- Radioactive: Atoms that are unstable. An element may have several forms, or isotopes. A radioactive isotope of an element may be called "radioactive". However, the correct term is radionuclide.
- Radiation: Emissions given off by way of mass, energy or both from unstable atoms or high-voltage devices.
- Decay: When an atom emits an alpha or beta particle or gamma ray, it becomes a different type of atom. Radioactive substances may go through several stages of decay before they change into a stable, or non-ionizing, form. For example: U-238 has 14 different stages of decay before it stabilizes.
- Half-life: Each radionuclide has a characteristic half-life, which is the time require for half of the quantity of material to decay.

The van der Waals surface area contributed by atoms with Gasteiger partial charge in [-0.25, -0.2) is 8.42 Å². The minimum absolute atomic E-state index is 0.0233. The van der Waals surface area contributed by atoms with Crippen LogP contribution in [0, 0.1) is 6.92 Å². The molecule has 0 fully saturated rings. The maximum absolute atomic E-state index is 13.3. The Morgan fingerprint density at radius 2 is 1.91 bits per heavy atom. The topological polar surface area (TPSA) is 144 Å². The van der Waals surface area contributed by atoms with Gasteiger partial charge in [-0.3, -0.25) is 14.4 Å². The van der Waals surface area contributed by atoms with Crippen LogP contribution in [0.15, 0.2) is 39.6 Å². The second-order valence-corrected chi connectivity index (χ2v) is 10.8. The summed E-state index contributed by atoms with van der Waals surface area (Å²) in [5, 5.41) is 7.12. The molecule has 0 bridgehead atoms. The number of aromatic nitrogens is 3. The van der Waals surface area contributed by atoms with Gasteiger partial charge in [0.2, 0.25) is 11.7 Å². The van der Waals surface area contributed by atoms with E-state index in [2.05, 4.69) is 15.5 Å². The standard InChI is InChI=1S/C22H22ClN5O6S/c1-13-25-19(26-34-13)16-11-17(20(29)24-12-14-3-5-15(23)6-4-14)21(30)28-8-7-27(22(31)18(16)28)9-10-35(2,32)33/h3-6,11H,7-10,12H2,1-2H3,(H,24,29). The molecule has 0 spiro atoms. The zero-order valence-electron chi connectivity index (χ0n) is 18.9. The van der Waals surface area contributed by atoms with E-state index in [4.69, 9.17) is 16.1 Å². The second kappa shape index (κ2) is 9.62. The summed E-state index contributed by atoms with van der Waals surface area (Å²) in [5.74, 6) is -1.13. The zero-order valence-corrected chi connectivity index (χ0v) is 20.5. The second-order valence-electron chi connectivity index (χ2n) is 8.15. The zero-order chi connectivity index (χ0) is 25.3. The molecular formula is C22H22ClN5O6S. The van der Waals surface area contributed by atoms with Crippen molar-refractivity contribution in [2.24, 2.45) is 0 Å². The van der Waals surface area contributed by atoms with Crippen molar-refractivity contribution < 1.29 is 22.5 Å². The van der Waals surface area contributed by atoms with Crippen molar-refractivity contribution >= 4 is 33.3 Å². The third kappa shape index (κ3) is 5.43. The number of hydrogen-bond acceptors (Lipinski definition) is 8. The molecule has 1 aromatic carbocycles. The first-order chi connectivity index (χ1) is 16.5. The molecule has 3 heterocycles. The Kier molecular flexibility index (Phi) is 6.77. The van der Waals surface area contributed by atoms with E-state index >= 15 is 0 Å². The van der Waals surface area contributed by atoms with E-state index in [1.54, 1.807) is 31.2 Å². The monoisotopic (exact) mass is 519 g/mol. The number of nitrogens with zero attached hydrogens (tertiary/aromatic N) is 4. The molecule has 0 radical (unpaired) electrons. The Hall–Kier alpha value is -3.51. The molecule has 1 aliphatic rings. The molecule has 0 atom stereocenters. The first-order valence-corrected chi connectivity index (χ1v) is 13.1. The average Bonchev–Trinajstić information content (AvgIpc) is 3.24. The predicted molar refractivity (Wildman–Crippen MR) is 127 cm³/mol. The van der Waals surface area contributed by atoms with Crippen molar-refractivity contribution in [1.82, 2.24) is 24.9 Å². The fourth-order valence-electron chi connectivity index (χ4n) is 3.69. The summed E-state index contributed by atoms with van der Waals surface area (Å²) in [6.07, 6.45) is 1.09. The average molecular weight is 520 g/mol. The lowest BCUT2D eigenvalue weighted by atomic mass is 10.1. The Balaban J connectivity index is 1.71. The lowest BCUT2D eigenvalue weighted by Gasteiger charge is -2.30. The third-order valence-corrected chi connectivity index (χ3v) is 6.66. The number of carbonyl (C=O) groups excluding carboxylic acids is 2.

- Background: Radiation the occurs naturally everywhere in our environment.
- Dose: A general term used to refer to the effect on a material that is exposed to radiation. It is used to refer either to the amount of energy absorbed by a material exposed to radiation (see Dose, absorbed) or to the potential biological effect in tissue exposed to radiation (see Dose, equivalent).
- Dose Rate: The rate at which radiation is being absorbed.